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PLoS ONE. 2008; 3(12): e4047.
Published online Dec 29, 2008. doi:  10.1371/journal.pone.0004047
PMCID: PMC2603318

Chromosomal Inversions between Human and Chimpanzee Lineages Caused by Retrotransposons

Justin C. Fay, Editor

Abstract

The long interspersed element-1 (LINE-1 or L1) and Alu elements are the most abundant mobile elements comprising 21% and 11% of the human genome, respectively. Since the divergence of human and chimpanzee lineages, these elements have vigorously created chromosomal rearrangements causing genomic difference between humans and chimpanzees by either increasing or decreasing the size of genome. Here, we report an exotic mechanism, retrotransposon recombination-mediated inversion (RRMI), that usually does not alter the amount of genomic material present. Through the comparison of the human and chimpanzee draft genome sequences, we identified 252 inversions whose respective inversion junctions can clearly be characterized. Our results suggest that L1 and Alu elements cause chromosomal inversions by either forming a secondary structure or providing a fragile site for double-strand breaks. The detailed analysis of the inversion breakpoints showed that L1 and Alu elements are responsible for at least 44% of the 252 inversion loci between human and chimpanzee lineages, including 49 RRMI loci. Among them, three RRMI loci inverted exonic regions in known genes, which implicates this mechanism in generating the genomic and phenotypic differences between human and chimpanzee lineages. This study is the first comprehensive analysis of mobile element bases inversion breakpoints between human and chimpanzee lineages, and highlights their role in primate genome evolution.

Introduction

Mobile elements make up ~45% of the human genome [1]. Among them are L1 and Alu elements, that have been active since well before the divergence of the human and chimpanzee lineages, and remain active in their host genomes. These two elements mobilize via a “copy and paste” mechanism and integrate into new genomic regions by means of an RNA intermediate [2]. A full-length functional L1 element is about 6 kb in length and able to code for enzymes which are required for L1 retrotransposition, making the L1 an autonomous element [3]. By contrast, the Alu element is 300 bp long and does not encode the means of its own retrotransposition, instead borrowing the enzymatic machinery of the L1 elements for its propagation [4], [5], making it a non-autonomous mobile element. Although L1 elements contribute the most to the genome in terms of total size, Alu elements are the most successful mobile element family in terms of copy number, reaching a copy number of ~1.2 million in the human genome [6].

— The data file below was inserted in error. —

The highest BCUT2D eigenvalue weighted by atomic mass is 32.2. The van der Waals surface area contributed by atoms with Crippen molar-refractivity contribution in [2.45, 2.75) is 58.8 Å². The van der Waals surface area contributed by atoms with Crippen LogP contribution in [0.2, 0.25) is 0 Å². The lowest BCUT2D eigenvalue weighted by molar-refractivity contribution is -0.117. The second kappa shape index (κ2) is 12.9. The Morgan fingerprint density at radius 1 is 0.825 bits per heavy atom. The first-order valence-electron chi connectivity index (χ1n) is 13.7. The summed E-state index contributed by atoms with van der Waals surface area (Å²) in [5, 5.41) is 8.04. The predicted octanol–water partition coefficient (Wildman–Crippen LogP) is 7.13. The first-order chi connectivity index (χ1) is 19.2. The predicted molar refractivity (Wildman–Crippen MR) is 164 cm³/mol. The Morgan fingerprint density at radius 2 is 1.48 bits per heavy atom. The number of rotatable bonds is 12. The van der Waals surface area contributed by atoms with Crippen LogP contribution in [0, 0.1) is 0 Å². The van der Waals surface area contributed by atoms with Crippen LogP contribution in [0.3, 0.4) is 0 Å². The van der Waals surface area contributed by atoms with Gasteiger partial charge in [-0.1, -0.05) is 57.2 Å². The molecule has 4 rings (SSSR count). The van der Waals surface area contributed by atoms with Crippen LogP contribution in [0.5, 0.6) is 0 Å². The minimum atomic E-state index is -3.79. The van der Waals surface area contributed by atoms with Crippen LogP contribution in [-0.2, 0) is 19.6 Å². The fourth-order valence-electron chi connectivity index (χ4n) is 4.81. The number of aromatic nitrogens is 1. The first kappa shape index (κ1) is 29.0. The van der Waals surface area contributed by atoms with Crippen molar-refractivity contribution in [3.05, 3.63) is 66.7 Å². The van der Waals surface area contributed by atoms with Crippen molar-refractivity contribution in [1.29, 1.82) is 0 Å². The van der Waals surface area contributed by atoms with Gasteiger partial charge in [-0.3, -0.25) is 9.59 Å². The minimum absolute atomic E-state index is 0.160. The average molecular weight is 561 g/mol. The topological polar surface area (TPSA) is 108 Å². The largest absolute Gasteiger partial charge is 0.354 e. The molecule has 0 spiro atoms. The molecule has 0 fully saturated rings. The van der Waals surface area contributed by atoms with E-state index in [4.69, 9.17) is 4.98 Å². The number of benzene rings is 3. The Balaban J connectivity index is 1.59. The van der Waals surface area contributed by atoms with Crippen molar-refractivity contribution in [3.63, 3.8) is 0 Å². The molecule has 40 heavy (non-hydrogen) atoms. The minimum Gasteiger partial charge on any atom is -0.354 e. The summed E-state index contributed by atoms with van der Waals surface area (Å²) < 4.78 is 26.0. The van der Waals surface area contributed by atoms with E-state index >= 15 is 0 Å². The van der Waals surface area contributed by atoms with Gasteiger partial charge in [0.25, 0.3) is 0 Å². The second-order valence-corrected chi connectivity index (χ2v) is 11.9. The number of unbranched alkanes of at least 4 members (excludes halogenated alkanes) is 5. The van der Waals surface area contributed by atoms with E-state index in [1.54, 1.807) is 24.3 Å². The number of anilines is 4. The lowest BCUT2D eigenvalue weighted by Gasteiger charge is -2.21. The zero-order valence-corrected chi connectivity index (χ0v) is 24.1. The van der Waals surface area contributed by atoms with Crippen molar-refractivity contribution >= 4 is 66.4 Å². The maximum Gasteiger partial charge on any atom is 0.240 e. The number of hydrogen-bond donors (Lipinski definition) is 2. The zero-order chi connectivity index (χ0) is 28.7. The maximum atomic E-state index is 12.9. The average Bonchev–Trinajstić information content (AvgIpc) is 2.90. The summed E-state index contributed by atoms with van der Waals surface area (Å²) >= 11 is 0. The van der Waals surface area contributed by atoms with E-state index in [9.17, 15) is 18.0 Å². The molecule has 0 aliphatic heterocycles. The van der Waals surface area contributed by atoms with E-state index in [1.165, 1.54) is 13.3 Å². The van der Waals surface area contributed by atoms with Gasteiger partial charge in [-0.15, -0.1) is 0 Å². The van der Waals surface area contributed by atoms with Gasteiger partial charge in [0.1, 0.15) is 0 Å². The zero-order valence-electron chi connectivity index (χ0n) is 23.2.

L1 and Alu elements have played an important role in shaping their host genomes. They can alter gene expression patterns and cause chromosomal rearrangements through various mechanisms including novel insertion, insertion-mediated deletion, and unequal homologous recombination between elements [7][9]. Sequence identity between two retrotransposons of the same type (e.g., Alu-Alu and L1-L1) can lead to non-allelic homologous recombination between them, that subsequently results in chromosomal rearrangements such as duplications, deletions, translocations, and inversions [9][12]. Such recombination can cause species-specific local genomic instability and has been reported as a major source of genomic disorders [13].

Inverted Alu and L1 pairs (i.e., two Alu elements or two L1 elements inserted in opposite orientations along a chromosome) have caused chromosomal rearrangements in their host genomes through several mechanisms including large inverted duplications, translocations, inversions, and deletions [14][16]. Due to their sequence similarity, they have the ability to form a hairpin structure in single-stranded DNA or a cruciform structure in double-stranded DNA [15], [17], [18]. These structures can potentially block progression of the replication fork and cause intra- or inter-molecular template switching of DNA polymerase between the inverted elements [15], [19]. In reality, inverted Alu pairs cause a 1000-fold increase in homologous recombination [15]. Here, we report for the first time a genome-wide analysis of retrotransposon recombination-mediated inversion (RRMI), causing genomic and subsequently phenotypic differences between humans and chimpanzees. The previously reported mechanism, Alu recombination-mediated deletion (ARMD), alters or interrupts gene function through the deletion of intronic and exonic regions. By contrast, RRMI usually does not cause any change in genome size. Instead, it could alter the structure of genes or transcription of genes by inverting intron or exon sequences and introducing alternative gene splicing sites. Through the comparison of human and chimpanzee draft genome sequences [6], [20], we identified 49 RRMI loci, 28 of which were human-specific inversions and 21 were chimpanzee-specific inversions. Among them, 53% of the RRMI occurred within genic regions. Interestingly, we found that three RRMI events caused alteration of exonic regions in known genes with ten RRMIs that are polymorphic within a species. These findings suggest that recombination between inverted L1 and Alu pairs might have generated genomic variation within a species as well as between species.

Results

A whole-genome scan for inversion events between human and chimpanzee lineages